I interviewed Kramer so that I could get an idea of the industry and community as a whole. She told me how the DSR was started — when her son found himself in a situation very similar to mine — and where it’s going in the future.
“It’s just one of those things. I had a donor-conceived child who was curious, and there was nobody to help us. Talk about a grassroots organization. We grew from one kid’s curiosity into what we do today,” Kramer says. “In the process, we’ve learned a lot. We’ve learned the issues and how unethical the industry is and how things need to change.”
I started reading and listening to Kramer’s interviews in newspapers and radio stations and learning as much as I could about the system. I always knew what happened at sperm banks in the general sense but not a lot about the specifics. For example, what kind of genetic testing was done? How many children are donors permitted to father? What kind of regulations exist?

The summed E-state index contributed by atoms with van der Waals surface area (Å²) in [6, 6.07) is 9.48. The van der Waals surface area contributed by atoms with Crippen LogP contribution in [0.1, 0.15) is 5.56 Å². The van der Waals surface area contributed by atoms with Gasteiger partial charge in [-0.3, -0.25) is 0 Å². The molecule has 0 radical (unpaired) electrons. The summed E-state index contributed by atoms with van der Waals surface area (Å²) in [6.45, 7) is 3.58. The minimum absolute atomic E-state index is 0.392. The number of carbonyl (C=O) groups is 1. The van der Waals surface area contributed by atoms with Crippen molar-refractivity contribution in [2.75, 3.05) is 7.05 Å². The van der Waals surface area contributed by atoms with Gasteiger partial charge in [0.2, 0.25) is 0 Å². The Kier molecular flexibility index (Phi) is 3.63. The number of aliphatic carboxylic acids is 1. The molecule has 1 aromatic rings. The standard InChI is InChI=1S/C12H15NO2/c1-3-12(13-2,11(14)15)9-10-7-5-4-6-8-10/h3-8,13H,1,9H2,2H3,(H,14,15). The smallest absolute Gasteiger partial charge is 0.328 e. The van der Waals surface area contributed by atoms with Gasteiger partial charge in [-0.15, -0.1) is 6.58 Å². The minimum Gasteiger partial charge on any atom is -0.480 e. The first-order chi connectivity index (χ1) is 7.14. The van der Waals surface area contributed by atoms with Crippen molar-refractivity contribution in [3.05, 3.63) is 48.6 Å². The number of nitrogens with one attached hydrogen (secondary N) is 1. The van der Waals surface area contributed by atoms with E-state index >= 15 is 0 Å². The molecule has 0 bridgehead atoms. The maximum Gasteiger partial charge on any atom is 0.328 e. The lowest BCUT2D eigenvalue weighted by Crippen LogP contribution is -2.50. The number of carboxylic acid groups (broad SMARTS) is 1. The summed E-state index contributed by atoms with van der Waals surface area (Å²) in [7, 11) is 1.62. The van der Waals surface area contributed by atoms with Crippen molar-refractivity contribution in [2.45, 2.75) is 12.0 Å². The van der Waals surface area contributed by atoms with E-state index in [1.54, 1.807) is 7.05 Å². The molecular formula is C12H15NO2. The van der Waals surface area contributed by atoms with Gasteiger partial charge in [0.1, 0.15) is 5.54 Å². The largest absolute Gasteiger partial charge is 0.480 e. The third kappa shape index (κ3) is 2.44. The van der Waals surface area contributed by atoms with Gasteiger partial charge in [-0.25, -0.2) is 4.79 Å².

Turns out sperm banks in the United States aren’t very well regulated at all. Many countries have national laws and limits on the number of offspring a donor can produce, where the United States doesn’t have any. There was a case in Denmark where a sperm donor passed on a genetic nerve disease, and the government intervened immediately by limiting the number of offspring a donor can produce.
“Denmark saw a problem, jumped in and is trying to fix it,” Kramer says. “And nothing like that happens here, nothing, no regulation whatsoever.”
Maybe it’s because I work in the media or because I felt wronged by the system, but sperm donation has become a bit of an advocacy project for me. It’s something I constantly keep up on, especially as it becomes a more relevant topic in TV shows and movies. A great example is “The Kids Are All Right,” a 2010 movie about two kids who find their anonymous sperm donor, written by Lisa Cholodenko, who also used a donor and who Kramer says is a member of the DSR. This overload of information gave me even more reasons to be angry about my conception, but it also gave me more reasons to keep looking.